Employers will soon face stricter financial penalties for keeping their employees’ tips under a final rule published by the U.S. Department of Labor (DOL) on September 24, 2021. Section 3(m)(2)(B) of the Fair Labor Standards Act (FLSA) prohibits employers—including “managers and supervisors”—from keeping employees’ tips “for any purposes,” regardless of
Articles Discussing the Minimum Wage Under State Laws.
On July 22, 2021, the U.S. Department of Labor (DOL) published a notice of proposed rulemaking to outline the standards and procedures that it will use to administer President Joe Biden’s Executive Order 14026, which he signed on April 27, 2021. Executive Order 14026 proposed an increase to the minimum
On July 22, 2021, the U.S. Department of Labor’s proposed rule to implement and enforce Executive Order 14026, “Increasing the Minimum Wage for Federal Contractors,” was published in the Federal Register.
In January 2021, legislators introduced the “Raise the Wage Act of 2021,” to increase the federal minimum wage from $7.25 an hour to $15 an hour by 2025. If passed, it would be the first increase in more than a decade, the longest stretch since 1938.
Several states’ minimum wage rates will increase in 2021. The following chart lists the state (and certain major locality) minimum wage increases for 2021—and future years, if available—along with the related changes in the maximum tip credit and minimum cash wage for tipped employees.
Minimum wage laws can affect businesses of all sizes, whether operating nationwide, in multiple jurisdictions, or only in one state, county, or city. To help manage this challenge, below we provide a rates-only update that details scheduled state- and local-level wage increases throughout 2021 so employers can determine the
Executive Summary: With 2018 winding down, employers should be prepared for the minimum wage increases that are expected in the New Year. Even though the federal minimum wage has stagnated at $7.25 per hour since 2009, state legislatures have been active in increasing their respective minimum wage rates. In 2019, 21 states will increase their state’s minimum wage rate, with 18 of those increases taking effect on New Year’s Day or New Year’s Eve.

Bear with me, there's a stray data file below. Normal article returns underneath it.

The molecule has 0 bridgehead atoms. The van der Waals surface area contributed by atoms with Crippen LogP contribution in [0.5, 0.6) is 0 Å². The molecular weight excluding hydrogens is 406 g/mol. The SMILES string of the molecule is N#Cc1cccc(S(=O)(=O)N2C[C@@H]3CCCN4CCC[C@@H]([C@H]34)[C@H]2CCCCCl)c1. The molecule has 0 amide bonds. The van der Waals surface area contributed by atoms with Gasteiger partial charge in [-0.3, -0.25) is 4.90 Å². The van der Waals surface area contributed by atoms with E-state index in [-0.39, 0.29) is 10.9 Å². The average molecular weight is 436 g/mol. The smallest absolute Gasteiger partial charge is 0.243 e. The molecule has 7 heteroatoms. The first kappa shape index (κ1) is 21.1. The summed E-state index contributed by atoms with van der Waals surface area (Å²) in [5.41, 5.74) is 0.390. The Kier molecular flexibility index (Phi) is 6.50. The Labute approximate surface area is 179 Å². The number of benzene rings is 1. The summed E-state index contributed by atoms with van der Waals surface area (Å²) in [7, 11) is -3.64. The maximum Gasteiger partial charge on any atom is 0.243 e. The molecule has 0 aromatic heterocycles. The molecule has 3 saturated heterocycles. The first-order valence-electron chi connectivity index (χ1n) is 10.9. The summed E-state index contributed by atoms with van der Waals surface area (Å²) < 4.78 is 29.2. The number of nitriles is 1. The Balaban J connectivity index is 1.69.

While the federal minimum wage has remained stalled at $7.25 an hour since 2009, there has been significant movement at the state level, with some states enacting a minimum wage rate that is now more than double the federal level.
The November mid-term elections resulted in some significant power shifts at the state level. Six states (Colorado, Illinois, Maine, Nevada, New Mexico, and New York) that had been politically divided now enjoy a Democratic “trifecta” – meaning the state house, senate, and governor are all affiliated with the same party.1 Alaska, meanwhile, whose current governor is an Independent, will have a Republican governor in 2019, making that state solidly red. Four states (Kansas, Michigan, New Hampshire, and Wisconsin) in which the Republican Party had enjoyed a legislative trifecta, are now politically divided.
The dishes are done, the leftovers are gone, and you are back at work. Were new laws enacted while you were conked out in a tryptophan-induced nap? Keep reading for all the November updates about the minimum wage, tips, and overtime.
Minimum wage laws can impact businesses of all sizes, whether operating nationwide, in multiple jurisdictions, or only in one state, county, or city. To help manage this challenge, we are publishing a rates-only update detailing state- and local-level wage increases that are scheduled to occur throughout 2019 so employers can determine the minimum amount they must pay non-exempt, tipped, and certain exempt employees.
The leftovers are (mostly) gone, and turkey-induced naps have been taken, but if you think a post-Thanksgiving minimum wage and overtime update will be uneventful, you are mistaken. Jurisdictions continue to announce 2018 minimum wage rates,1 cities have amended existing or introduced new minimum wage ordinances, state legislators have pre-filed 2018 bills, and a lawsuit challenging a forthcoming local law has been filed.
The federal minimum wage has remained stagnant at $7.25 an hour since 2009. In the absence of an increase to the federal minimum wage, an increasing number of states, cities, and other municipalities have enacted statutes providing for minimum wage rates in excess of (and, in some cases, more than twice as high as) the federal rate.
Just under halfway through 2017, minimum wage and overtime developments have shifted into overdrive. Proposals submitted by federal legislators from both sides of the aisle highlight the different approaches the country’s main political parties take to tackling labor and employment issues. States and counties struggle to assert their legislative dominance over their governmental subordinates. And local councils and agencies continue to push existing and proposed minimum wage ordinances.
With the federal minimum wage stalled at $7.25 an hour since 2009, states, counties, and local governments have increasingly stepped in and passed legislation raising the minimum wage above the federal level. Because federal law does not prevent other jurisdictions from passing laws that are more protective of employees (the federal law establishes only a floor), the higher minimum wage rate in the employer’s jurisdiction applies.